In the almost-a-year that Baby Lighty has been here, there’s only been a handful of times when he’s been looked after by anyone other than myself or our lovely childminder, including Mr Lighty. When Mr Lighty has looked after him, it’s normally been for just a couple of hours while I’ve been at WI or out for dinner with friends; once it was for the majority of the day while I attended my then-work’s Christmas do. Never has Mr Lighty done the whole 9 – 5, or rather 7 – 4:30, that Mrs Lighty has to do pretty much every day. Imagine the
glee I experienced positive encouragement I therefore gave when our childminder was on holiday for 4 days recently and Mr Lighty cheerily said “I’ll take the time off to look after Baby Lighty!”. Did he really know what he’d let himself in for?! I mean, he’s a great Dad, he’s always been the type of bloke that’s wanted children forever, and he was broody waaaay before Mrs Lighty was, but did he really know what he’d let himself in for?!
Mrs Lighty was definitely mean mummy (or should that be mean wifey?) incarnate when role reversal day arrived, maintaining that if our roles were truly to be reversed, Mr Lighty would have to do everything from the get go. This included getting Baby Lighty dressed. “But what should he wear?”, Mr Lighty asked. “Oh anything,” I casually replied, “you decide!” I did go on to regret this statement, however, when I later received a photo of Baby Lighty wearing his Tottenham kit, poor child.
This what-to-wear conundrum was to be the first of many questions that day. The next was issued as I was about to stroll out the door on my way to work. “How do I make his porridge?!”, Mr Lighty frantically asked. “Just follow the instructions on the box then double the quantities!”, I tossed over my shoulder as I dashed out of the house.
And the questions didn’t stop once I’d left either. In fact they turned into a torrent of pretty hilarious text messages, as follows:
And so the list went on. Mr and Baby Lighty came to meet me from work that day. Mr Lighty even managed to bring the rain cover. Unfortunately, putting said rain cover on the buggy proved a step too far, especially under the watchful eyes of passers by in the car park as Mr Lighty set up the buggy. I was therefore greeted with a soggy Baby Lighty and pushchair when they met me at work. As I introduced Mr Lighty to my colleague, I could only hope that I was imagining the silent waves of judgement for the lack of rain cover!!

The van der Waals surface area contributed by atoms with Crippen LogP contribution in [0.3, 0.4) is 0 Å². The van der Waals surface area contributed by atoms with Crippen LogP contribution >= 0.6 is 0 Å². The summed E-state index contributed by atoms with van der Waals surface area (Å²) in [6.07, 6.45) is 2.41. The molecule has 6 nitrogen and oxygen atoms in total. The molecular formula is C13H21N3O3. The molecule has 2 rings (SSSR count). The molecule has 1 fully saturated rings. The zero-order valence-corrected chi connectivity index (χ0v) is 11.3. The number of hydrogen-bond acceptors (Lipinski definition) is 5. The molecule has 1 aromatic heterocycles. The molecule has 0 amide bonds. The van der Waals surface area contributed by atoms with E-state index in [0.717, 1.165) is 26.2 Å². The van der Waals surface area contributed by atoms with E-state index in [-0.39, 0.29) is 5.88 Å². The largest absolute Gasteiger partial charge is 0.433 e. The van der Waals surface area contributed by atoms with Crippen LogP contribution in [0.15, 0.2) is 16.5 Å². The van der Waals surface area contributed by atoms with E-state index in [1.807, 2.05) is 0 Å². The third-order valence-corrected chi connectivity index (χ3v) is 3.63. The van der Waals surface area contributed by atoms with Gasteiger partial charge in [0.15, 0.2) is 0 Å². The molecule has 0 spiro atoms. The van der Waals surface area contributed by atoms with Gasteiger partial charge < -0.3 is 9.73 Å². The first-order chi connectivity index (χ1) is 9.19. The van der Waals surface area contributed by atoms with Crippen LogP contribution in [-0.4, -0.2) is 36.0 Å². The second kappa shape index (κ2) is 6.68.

The scene at home wasn’t much better either. The house looked like it had been hit by Hurricane Baby Lighty: toys strewn everywhere, the dishwasher not yet loaded, (fortunately clean) nappies that had been pulled out from the change bag by a certain little person dotted about the place… And oh yes, I was mean enough to point out that had the situation been reversed, questions would’ve been asked about what Mrs Lighty had been doing all day!!
The next day was definitely better. Mr Lighty had obviously got the hang of things, as I didn’t receive a stream of fretful texts. Instead, Baby Lighty visited Mr Lighty’s workplace to be cooed over by his female colleagues, and they even managed a spot of shopping and a trip to the park! It didn’t mean though that I wasn’t a little miffed when I phoned to say I was on my way home from work to be told that Mr Lighty had just woken up from a nap! Sleep when the baby sleeps?! What a novel concept!!
By day 3 of Daddy Daycare, I was pretty much redundant! The only text message I received was a photo of Mr and Baby Lighty feeding the ducks at the park, and by day 4 I might as well have not existed! Didn’t hear a peep out of them all day until they came to meet me from work!
Despite my very tongue in cheek account of Daddy daycare, I do think that Dads generally seem to get a raw deal. They are, after all, 50% of most parenting teams, yet there is many a baby vest aimed at mocking Daddies – such as the ones that announce “You can do this Daddy!” and have instructions to Dads to put the baby’s arms and legs here, here and here – and as The Dad Network recently highlighted, the lack of Dad-friendly baby changing stations in public loos says it all. But then most Dads have to go back to work two weeks after baby’s arrival, Mr Lighty included, so is it any wonder that they’re not all that au fait with their baby’s needs? I’m not saying all Dads are like this, there is many a fab stay at home Dad in this day and age and the ones that go out to work are often excellent Dads in their down time too. What I’m really saying is that babies take practice – for all of us, Mums, Dads, Grandparents, Aunts, Uncles, Guardians etc etc – as Mr Lighty’s growing confidence over the four days above proved.
So well done Mr Lighty, you did a fabulous job, as I knew you would!
However, having said that, I hope you now realise what hard work it is being at home with the baby. And if you do happen to ask again, just as you did that very first time, what Mrs Lighty has been doing all day, I think I’m now justified to simply answer in the same way as I did when Baby Lighty was 2 weeks and 3 days old: “I kept the baby alive”!
Proud to be linking up with: